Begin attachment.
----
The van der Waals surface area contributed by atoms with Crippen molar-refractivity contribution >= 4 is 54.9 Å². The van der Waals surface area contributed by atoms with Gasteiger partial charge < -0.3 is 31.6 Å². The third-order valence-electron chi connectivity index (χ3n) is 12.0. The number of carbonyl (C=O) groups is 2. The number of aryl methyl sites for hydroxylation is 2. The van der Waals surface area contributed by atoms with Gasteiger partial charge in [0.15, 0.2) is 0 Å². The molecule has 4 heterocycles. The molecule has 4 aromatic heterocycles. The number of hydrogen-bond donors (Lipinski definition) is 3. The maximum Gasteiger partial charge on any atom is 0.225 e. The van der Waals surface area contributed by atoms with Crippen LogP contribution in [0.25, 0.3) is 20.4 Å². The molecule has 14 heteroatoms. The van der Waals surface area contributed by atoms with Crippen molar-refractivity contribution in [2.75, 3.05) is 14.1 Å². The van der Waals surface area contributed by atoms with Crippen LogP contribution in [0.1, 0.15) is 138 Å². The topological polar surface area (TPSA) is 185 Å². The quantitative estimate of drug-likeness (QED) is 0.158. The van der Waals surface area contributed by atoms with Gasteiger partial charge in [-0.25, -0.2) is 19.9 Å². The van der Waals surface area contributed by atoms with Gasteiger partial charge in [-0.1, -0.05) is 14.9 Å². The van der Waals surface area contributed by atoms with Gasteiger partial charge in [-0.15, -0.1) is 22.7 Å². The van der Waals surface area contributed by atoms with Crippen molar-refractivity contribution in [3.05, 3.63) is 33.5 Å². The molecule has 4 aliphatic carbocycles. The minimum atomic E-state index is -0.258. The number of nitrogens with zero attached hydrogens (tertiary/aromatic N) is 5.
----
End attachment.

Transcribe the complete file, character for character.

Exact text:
The van der Waals surface area contributed by atoms with Crippen molar-refractivity contribution >= 4 is 54.9 Å². The van der Waals surface area contributed by atoms with Gasteiger partial charge < -0.3 is 31.6 Å². The third-order valence-electron chi connectivity index (χ3n) is 12.0. The number of carbonyl (C=O) groups is 2. The number of aryl methyl sites for hydroxylation is 2. The van der Waals surface area contributed by atoms with Gasteiger partial charge in [0.15, 0.2) is 0 Å². The molecule has 4 heterocycles. The molecule has 4 aromatic heterocycles. The number of hydrogen-bond donors (Lipinski definition) is 3. The maximum Gasteiger partial charge on any atom is 0.225 e. The van der Waals surface area contributed by atoms with Crippen LogP contribution in [0.25, 0.3) is 20.4 Å². The molecule has 14 heteroatoms. The van der Waals surface area contributed by atoms with Crippen molar-refractivity contribution in [2.75, 3.05) is 14.1 Å². The van der Waals surface area contributed by atoms with Crippen LogP contribution in [0.1, 0.15) is 138 Å². The topological polar surface area (TPSA) is 185 Å². The quantitative estimate of drug-likeness (QED) is 0.158. The van der Waals surface area contributed by atoms with Gasteiger partial charge in [-0.25, -0.2) is 19.9 Å². The van der Waals surface area contributed by atoms with Gasteiger partial charge in [-0.1, -0.05) is 14.9 Å². The van der Waals surface area contributed by atoms with Gasteiger partial charge in [-0.15, -0.1) is 22.7 Å². The van der Waals surface area contributed by atoms with Crippen molar-refractivity contribution in [3.05, 3.63) is 33.5 Å². The molecule has 4 aliphatic carbocycles. The minimum atomic E-state index is -0.258. The number of nitrogens with zero attached hydrogens (tertiary/aromatic N) is 5.